Up next in our latest season of Broken Ground is an interview with Lowndes County, Alabama, native Catherine Coleman Flowers. She is founder of the Center for Rural Enterprise and Environmental Justice and her research brought to light the failing wastewater infrastructure in rural parts of the South. In April, President Joe Biden named her to the White House Environmental Justice Advisory Council.
This season of our podcast highlights how women are on the frontlines of the fight for environmental justice, and the remarkable work of Coleman Flowers exemplifies this.
The 2020 MacArthur ‘genius’ grant winner who’s been called “the Erin Brockovich of Sewage” released her memoir “Waste: One Woman’s Fight Against America’s Dirty Secret” in November to detail and expose the phenomenal toll that lack of proper waste sanitation takes on public and environmental health, not to mention people’s dignity.
In the episode, she discusses how environmental injustices often criminalize poverty and perpetually penalize or exploit poor people.
“Consequently, we continue to have the same problem and, until we change that economic paradigm to make it fair and more just, we’ll continue to have that same problem,” she says. “Because if you look at who doesn’t have wastewater infrastructure, these are the same areas that tend to get the dirty power plants, where you want to put the landfills. They just add and compound these problems and keep victimizing the same people over again.”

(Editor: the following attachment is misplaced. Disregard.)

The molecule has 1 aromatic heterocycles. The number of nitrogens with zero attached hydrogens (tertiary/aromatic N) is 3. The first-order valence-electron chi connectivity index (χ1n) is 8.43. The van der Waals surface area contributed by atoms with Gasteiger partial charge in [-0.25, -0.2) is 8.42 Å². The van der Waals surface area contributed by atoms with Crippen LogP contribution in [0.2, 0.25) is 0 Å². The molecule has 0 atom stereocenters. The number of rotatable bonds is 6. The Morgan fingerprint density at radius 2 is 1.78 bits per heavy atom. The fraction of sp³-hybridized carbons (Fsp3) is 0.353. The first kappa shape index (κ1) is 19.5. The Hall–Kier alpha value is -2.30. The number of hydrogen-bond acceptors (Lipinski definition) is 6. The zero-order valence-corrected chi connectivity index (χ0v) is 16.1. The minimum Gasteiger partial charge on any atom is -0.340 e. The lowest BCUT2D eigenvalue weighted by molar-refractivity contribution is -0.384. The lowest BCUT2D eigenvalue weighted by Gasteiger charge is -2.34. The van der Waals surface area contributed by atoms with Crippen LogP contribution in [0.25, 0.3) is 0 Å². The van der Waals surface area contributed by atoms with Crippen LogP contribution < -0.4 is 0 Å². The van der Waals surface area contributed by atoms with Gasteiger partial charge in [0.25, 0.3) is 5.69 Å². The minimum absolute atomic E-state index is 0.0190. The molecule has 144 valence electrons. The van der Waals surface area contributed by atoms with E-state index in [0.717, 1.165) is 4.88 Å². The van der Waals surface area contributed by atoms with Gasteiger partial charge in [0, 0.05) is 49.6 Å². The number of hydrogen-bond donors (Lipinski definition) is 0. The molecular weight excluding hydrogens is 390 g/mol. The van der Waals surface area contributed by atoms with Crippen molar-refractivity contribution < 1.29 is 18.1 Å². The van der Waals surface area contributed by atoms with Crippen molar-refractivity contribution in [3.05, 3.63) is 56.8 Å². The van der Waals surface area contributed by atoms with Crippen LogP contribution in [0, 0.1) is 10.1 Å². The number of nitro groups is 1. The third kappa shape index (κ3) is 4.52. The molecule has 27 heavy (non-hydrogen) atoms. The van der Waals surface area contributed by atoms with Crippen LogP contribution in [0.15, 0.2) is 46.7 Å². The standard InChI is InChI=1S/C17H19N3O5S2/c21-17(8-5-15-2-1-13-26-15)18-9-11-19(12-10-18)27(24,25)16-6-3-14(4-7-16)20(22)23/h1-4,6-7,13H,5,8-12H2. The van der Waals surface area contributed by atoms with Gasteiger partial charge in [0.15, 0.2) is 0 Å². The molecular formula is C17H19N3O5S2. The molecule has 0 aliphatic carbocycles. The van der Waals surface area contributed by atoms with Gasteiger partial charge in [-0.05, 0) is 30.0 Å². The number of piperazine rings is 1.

According to Coleman Flowers, the only way to solve this problem is by letting others know about it. (And sharing our latest episode is a great way to help with that!)
Other seasons of the podcast have addressed how Southerners are navigating the most pressing environmental threats of our time, including sea level rise and the cumulative impacts of living near pollution. These previous episodes and our new conversation series are available now on iTunes, Spotify, at brokengroundpodcast.org, or wherever you get your podcasts.